Irregular working conditions grinding women down

TOKYO —

For nearly two decades, Ms Sugiyama (a pseudonym, as are the other women profiled in this article) moved back and forth between Tokyo and Osaka, performing office work for companies.

Now in her late 40s and still unmarried, she works for a worker dispatch firm. While on the job, she avoids personal conversations with others except when discussing things related to work. Too many unhappy experiences have led her to fear “human landmines.”

One day she came back to the office limping badly. A male co-worker had opened a door with too much force, and her toes had been caught in the door frame. Clearly in pain, she was advised to go home early, but took some pain killers and continued working.

A subsequent examination found that a toe had been fractured in multiple places, and the doctor told her it would take “three months” to recover. But she continued to limp to the office, afraid to take time off for fear her short-term work contract would not be renewed.

Writing in Shincho 45 (December), Miho Hirai describes single working women like Sugiyama as “Wasurareta onna-tachi” (the forgotten women).

Initially Sugiyama worked for a worker dispatch firm to earn money for study in the United States. Back then, she did English correspondence and other jobs for 1,600 yen an hour. Now, 16 years later, the pay is unchanged.

What has changed is that in those times, a majority of temp-help jobs were performed by women in their 20s. Now the majority are performed by those in their early 40s, or even some in their 50s.

According to statistics from the Ministry of Internal Affairs and Communications, in the middle of this year, 18.81 million of Japan’s workers were employed as non-regular staff at companies—an all-time record. This, based on the most recent survey that’s conducted every five years, found that gave the overall percentage of women working at so-called “haken” (dispatch), part-time, “arubaito,” and so on) accounted for 57.5% of all working women.

When employed as regular company staff with twice-a-year bonuses, paid vacation time and other perks, and opportunities for promotion, working women felt confident their claims for equal treatment under the law were reasonable. But the insecure women described by Hirai lead lives of quiet desperation. Competing with men is the furthest thing on their minds. All they can focus on is to hope for steady employment at an hourly wage.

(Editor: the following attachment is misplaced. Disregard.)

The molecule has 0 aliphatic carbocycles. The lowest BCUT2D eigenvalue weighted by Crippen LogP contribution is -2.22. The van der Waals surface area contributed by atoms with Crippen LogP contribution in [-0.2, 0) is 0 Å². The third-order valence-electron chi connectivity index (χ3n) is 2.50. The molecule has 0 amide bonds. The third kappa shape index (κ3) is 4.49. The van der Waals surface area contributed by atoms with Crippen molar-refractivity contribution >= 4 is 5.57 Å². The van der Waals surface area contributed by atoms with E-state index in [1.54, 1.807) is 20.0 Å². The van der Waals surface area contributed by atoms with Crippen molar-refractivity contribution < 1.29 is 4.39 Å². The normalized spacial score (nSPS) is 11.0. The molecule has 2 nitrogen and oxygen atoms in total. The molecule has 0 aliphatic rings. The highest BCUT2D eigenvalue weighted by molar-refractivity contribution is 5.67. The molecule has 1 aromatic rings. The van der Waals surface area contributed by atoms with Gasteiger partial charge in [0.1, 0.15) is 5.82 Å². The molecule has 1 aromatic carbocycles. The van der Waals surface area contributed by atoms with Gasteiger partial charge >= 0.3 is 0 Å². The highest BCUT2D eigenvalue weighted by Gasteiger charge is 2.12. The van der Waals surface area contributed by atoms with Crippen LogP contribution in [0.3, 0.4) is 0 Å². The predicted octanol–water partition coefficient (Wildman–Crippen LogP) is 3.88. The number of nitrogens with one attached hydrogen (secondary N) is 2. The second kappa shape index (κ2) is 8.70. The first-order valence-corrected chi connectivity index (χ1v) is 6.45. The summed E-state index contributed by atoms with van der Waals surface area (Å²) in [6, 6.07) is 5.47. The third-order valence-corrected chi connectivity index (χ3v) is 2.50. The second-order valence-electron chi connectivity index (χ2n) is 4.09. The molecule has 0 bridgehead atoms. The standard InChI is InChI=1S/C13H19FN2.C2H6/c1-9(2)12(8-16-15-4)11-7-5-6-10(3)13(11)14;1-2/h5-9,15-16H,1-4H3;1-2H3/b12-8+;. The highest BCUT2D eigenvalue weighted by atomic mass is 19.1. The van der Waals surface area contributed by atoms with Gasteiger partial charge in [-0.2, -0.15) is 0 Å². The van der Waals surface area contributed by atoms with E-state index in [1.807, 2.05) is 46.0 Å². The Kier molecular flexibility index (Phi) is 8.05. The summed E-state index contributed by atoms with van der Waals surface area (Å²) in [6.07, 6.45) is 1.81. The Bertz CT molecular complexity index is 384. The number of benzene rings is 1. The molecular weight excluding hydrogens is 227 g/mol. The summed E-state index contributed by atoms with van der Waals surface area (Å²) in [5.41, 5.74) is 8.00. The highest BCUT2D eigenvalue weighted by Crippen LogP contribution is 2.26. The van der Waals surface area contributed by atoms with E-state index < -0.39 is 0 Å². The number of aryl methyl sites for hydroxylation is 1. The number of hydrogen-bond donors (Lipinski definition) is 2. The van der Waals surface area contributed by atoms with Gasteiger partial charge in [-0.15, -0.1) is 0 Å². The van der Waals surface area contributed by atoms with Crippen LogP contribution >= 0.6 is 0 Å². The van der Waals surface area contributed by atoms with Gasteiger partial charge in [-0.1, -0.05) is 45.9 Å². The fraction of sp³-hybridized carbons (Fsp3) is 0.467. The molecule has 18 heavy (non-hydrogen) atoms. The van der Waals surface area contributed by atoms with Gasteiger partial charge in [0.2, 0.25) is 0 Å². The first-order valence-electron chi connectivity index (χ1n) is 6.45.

Akiko, age 40, commutes to her job in central Tokyo from a rental apartment in the suburbs, a one-way ride of just over one hour. Exhausted after five days of work, she spends her Saturdays recovering and doing household chores, with no time for any social life.

“If I were to marry now, it would be too late to have children. It would just be a matter of time until I wound up caring for my husband,” she says. “I’m all right now, but after I reach my 60s, I get the feeling things are going to be really lonely.”

Akiko had started her career as a regular company staff member, and worked eight years as a computer systems engineer. But the long working hours ground her down and she suffered burnout, quitting upon reaching age 30.

She then began working as a temporary staff worker, biding her time until another regular position would come along. Several years ago, however, she was the target of “power harassment” by a manager at a client company and resigned after a year and nine months.

“Whatever the reason, once you rub a company regular the wrong way, you’re out,” she sighs. “There are ways to fight it, but it takes time and money and it’s simply not realistic. Even if they do take me back, I won’t be able to work every day on a bed of nails like that place.”

Akiko’s greatest concern is how many more years she can continue working as a temp-help worker.

“When do they start paying social security pensions? From age 60? Or 65? What will happen when I reach retirement age? At companies you can find various dispatch workers in their 50s, but I’ve never seen one in their 60s. There’s no precedent, no model, and that makes me worry. Because it is certainly what’s in store for me.”